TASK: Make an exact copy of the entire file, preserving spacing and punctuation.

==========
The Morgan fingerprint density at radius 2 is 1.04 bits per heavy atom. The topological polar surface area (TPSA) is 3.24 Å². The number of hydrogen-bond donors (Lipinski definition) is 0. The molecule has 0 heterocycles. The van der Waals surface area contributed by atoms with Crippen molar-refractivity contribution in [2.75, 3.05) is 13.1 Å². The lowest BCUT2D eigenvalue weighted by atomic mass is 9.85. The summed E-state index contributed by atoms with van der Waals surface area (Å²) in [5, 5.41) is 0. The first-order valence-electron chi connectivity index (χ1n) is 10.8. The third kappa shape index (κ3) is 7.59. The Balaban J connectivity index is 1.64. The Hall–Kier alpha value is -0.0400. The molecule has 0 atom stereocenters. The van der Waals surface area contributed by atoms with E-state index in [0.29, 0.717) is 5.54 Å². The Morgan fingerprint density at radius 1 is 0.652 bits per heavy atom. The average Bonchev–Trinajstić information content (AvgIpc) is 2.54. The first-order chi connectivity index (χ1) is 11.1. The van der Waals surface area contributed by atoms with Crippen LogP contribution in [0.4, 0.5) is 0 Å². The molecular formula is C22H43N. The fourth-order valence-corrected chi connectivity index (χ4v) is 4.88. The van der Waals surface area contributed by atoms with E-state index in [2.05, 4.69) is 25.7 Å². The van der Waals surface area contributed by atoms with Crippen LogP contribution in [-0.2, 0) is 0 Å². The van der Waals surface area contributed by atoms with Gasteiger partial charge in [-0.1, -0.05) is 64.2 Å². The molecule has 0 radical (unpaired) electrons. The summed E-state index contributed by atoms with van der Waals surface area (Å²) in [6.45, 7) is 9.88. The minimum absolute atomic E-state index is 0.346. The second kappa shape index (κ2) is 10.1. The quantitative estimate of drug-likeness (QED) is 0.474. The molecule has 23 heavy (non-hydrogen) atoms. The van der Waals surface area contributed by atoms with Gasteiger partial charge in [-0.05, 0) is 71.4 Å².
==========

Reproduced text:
The Morgan fingerprint density at radius 2 is 1.04 bits per heavy atom. The topological polar surface area (TPSA) is 3.24 Å². The number of hydrogen-bond donors (Lipinski definition) is 0. The molecule has 0 heterocycles. The van der Waals surface area contributed by atoms with Crippen molar-refractivity contribution in [2.75, 3.05) is 13.1 Å². The lowest BCUT2D eigenvalue weighted by atomic mass is 9.85. The summed E-state index contributed by atoms with van der Waals surface area (Å²) in [5, 5.41) is 0. The first-order valence-electron chi connectivity index (χ1n) is 10.8. The third kappa shape index (κ3) is 7.59. The Balaban J connectivity index is 1.64. The Hall–Kier alpha value is -0.0400. The molecule has 0 atom stereocenters. The van der Waals surface area contributed by atoms with E-state index in [0.29, 0.717) is 5.54 Å². The Morgan fingerprint density at radius 1 is 0.652 bits per heavy atom. The average Bonchev–Trinajstić information content (AvgIpc) is 2.54. The first-order chi connectivity index (χ1) is 11.1. The van der Waals surface area contributed by atoms with Crippen LogP contribution in [0.4, 0.5) is 0 Å². The molecular formula is C22H43N. The fourth-order valence-corrected chi connectivity index (χ4v) is 4.88. The van der Waals surface area contributed by atoms with E-state index in [2.05, 4.69) is 25.7 Å². The van der Waals surface area contributed by atoms with Crippen LogP contribution in [-0.2, 0) is 0 Å². The van der Waals surface area contributed by atoms with Gasteiger partial charge in [-0.1, -0.05) is 64.2 Å². The molecule has 0 radical (unpaired) electrons. The summed E-state index contributed by atoms with van der Waals surface area (Å²) in [6.45, 7) is 9.88. The minimum absolute atomic E-state index is 0.346. The second kappa shape index (κ2) is 10.1. The quantitative estimate of drug-likeness (QED) is 0.474. The molecule has 23 heavy (non-hydrogen) atoms. The van der Waals surface area contributed by atoms with Gasteiger partial charge in [-0.05, 0) is 71.4 Å².